When a natural disaster like a wild fire hits, there is little to no time to prepare. That’s why you need an emergency kit. Your kit should have essentials like canned or packaged food, drinking water, medications, first aid supplies, a flashlight, batteries, battery-powered radio, and important documents (like copies of passports, birth certificates and driver’s licenses). You should include personal protection items like N95 masks and goggles. Keep your emergency kit in a fireproof container and put it in an easily accessible place where you can grab it while running out the door if necessary.

As part of your larger emergency prep kit, consider investing in a portable power station like BLUETTI’s EB series (EB3A, EB55, EB70S) particulalry if you have a lot of gadgets that need to be charged. These lightweight power stations offer lots of power and multiple outlets, and that’s important because having a fully charged smartphone during an evacuation could be the difference in being able to make emergency calls to local officials or to locate family or friends.

For long-term evacuations where you may not be able to return home immediately (such as staying at an evacuation centre or camping out of the area), BLUETTI’s AC200 series (AC200P, AC200MAX) and portable solar panels, such as PV120 and PV200, can meet your basic power needs for off-grid living in RV’s, shelters or other small spaces.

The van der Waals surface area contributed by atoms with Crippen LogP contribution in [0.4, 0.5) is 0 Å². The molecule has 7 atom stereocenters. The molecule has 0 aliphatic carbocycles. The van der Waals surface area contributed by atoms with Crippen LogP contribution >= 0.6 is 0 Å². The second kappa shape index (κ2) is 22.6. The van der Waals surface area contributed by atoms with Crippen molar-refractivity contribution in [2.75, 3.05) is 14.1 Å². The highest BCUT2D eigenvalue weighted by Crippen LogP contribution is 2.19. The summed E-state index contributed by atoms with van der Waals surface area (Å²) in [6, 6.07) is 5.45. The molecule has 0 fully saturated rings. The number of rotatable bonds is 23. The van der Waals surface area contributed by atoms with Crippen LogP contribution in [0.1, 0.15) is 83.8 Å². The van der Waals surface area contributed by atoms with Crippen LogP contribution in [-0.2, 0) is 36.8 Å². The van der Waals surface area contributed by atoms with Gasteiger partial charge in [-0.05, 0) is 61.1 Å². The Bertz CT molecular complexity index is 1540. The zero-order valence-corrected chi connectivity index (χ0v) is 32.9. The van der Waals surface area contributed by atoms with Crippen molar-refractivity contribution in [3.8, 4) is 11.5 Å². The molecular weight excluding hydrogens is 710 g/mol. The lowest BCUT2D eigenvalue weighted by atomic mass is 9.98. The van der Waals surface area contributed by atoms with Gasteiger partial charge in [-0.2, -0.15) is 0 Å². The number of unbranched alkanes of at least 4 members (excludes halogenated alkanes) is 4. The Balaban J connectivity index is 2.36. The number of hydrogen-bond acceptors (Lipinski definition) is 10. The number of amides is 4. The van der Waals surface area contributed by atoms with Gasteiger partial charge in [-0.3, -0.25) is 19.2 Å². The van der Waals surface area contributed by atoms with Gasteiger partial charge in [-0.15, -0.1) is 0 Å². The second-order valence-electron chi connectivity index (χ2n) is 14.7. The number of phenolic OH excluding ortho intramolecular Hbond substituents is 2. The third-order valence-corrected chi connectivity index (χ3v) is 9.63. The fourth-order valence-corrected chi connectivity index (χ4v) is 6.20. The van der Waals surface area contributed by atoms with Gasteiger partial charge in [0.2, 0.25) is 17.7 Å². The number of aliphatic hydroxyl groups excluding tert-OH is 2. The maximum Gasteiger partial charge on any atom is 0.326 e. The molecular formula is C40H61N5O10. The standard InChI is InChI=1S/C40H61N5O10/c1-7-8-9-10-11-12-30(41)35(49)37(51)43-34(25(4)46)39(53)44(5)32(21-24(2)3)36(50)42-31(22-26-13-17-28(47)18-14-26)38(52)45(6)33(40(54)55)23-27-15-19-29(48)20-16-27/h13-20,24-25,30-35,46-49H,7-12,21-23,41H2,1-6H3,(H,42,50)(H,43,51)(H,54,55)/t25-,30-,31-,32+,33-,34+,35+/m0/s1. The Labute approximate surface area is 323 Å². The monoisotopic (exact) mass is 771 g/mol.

1. Develop an Emergency Plan

Family using portable power out of the back of their van while enjoying an afternoon at the parkWildfires can spread more quickly than you can believe and grow exponentially without warning. Creating a detailed evacuation plan for your family can save lives in fast-paced and frantic situations. Practice multiple evacuation routes with your family and designate a meeting place outside the danger area where you can unite if separated. Don’t forget to make evacuation plans that include your pets or livestock too.

  1. Protect Your Home

Even if your home is far from any wildfire, what many people don’t realize is how far flying embers can travel: They’ve been known to catch the wind and migrate up to a mile away, maintaining enough heat to ignite a home or property.

Take measures to safeguard an area around you by cutting down highly combustible materials, like dead trees, removing brush piles and moving dry plant debris. At the same time, make sure your house number is clearly visible from the street for emergency personnel.

If you can afford it, consider retrofitting parts of your home with ember and flame-resistant materials and coatings.